Knowledge of individual differences: As the scope of compulsory education laws expanded, states were required to provide an educational experience for a variety of children. At the same time, new knowledge about individual differences among children began to emerge. Previous to this, there had been no real concern about whether children had different learning needs; those who presented a challenge were simply not enrolled.


During the 1920s the number and the influence of school social workers increased, largely as a result of a series of demonstrations held over 3 years, organized and funded by the Commonwealth Fund of New York (Oppenheimer, 1925), which provided financial support to the National Committee of Visiting Teachers and increased experimentation in the field of school social work.

The 1920s were also the beginning of a therapeutic role for school social workers in public schools. According to Costin (1978), the increasing recognition of individual differences among children and interest on the part of the mental hygienists in understanding behavior problems led to an effort on the part of visiting teachers to develop techniques for the prevention of social maladjustment.

Shifting Goals

The development of social-work service was greatly hindered during the Depression, with services either abolished or reduced in volume (Areson, 1923). As the Depression worsened, the social-work activity that did take place centered on ensuring that people’s basic needs were met. During this time, visiting teachers began viewing their role in a different way, with their early responsibilities as attendance officers being replaced by the burgeoning role of social caseworker.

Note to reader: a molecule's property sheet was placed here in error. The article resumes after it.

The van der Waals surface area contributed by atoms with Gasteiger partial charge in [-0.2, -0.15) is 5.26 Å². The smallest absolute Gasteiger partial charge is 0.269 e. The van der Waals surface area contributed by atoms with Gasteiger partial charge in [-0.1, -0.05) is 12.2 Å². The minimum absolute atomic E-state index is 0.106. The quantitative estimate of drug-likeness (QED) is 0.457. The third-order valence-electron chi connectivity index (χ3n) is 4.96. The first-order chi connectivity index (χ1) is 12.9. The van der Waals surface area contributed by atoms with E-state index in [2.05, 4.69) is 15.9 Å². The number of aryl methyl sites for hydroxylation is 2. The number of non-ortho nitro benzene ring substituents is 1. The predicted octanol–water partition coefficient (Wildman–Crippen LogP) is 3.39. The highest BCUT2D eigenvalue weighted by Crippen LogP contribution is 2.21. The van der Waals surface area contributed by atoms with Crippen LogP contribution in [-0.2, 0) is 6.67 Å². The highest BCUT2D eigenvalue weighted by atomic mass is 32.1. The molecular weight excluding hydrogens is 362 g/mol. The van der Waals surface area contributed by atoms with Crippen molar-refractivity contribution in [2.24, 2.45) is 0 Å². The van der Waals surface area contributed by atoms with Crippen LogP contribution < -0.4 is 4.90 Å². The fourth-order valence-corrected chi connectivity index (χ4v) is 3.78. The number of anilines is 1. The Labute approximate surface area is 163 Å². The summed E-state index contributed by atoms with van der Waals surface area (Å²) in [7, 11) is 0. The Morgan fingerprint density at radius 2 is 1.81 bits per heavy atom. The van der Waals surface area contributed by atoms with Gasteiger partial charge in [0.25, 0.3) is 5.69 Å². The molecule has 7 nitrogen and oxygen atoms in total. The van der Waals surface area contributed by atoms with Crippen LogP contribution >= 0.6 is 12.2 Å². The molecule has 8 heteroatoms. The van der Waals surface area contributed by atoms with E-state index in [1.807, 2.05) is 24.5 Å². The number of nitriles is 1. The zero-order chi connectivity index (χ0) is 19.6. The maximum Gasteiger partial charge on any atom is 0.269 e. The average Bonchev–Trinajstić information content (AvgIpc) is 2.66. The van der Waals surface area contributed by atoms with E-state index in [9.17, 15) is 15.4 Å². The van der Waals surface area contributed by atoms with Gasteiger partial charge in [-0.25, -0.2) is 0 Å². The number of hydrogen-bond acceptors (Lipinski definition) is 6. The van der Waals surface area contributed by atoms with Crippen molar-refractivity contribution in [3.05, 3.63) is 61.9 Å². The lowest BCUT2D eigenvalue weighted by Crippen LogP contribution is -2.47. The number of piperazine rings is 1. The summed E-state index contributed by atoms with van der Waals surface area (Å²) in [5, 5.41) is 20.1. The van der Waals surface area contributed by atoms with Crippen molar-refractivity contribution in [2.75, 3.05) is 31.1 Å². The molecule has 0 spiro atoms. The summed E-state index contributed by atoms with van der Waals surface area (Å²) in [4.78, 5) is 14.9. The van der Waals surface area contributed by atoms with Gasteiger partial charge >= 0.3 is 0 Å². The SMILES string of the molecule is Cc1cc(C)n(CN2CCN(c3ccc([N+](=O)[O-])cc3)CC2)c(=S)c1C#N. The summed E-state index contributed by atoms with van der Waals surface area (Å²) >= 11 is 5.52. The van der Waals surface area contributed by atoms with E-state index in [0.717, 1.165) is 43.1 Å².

Emphasis on Social Casework

By 1940, the shift to social caseworker was complete. No longer were social change and neighborhood conditions seen as the sole points of intervention. Instead, the profession was beginning to build its clinical base, with the personality needs of the individual child taking primary attention.

Changing Goals and Methods

Public schools came under attack in many different ways during the 1960s. There were those who argued that public education was not sufficient. Several studies documented adverse school policies and claimed that inequality in educational opportunity existed as a result of racial segregation. There was considerable discussion about the need for change, including change in the practices of both social workers and guidance counselors.

During this time, group work, which had previously been introduced to the school system, was becoming a prominent method. In a research progress report, Robert Vinter and Rosemary Sarri described the effective use of group work in dealing with such school problems as high-school dropouts, underachievement, and academic failure (Vinter & Sarri, 1965).

Changing Demographics and Increased Recognition in Educational Legislation

During the 1970s the number of school social workers increased, and at the same time more emphasis was being placed on family, community, teaming with workers in other school-related disciplines, and the education of handicapped pupils.

Congress passed The Education for All Handicapped Children Act (1975), which had “impacted social work services in schools profoundly,” as “[s]ocial workers were named specifically as one of the related services required to help individuals with disabilities benefit from special education” (Atkins-Burnett, 2010, p. 177). This would be the first time, but not the last, that the importance of school social workers was recognized and codified.

Educational legislation continues to play a major role in the definition and function of school social workers and in shaping and expanding the services they provide. In the 1980s school social workers were included as “qualified personnel” in Part H of the Education of the Handicapped Act Amendments of 1986, the Early Intervention for Handicapped Infants and Toddlers, and the Elementary and Secondary School Improvement Amendments of 1988.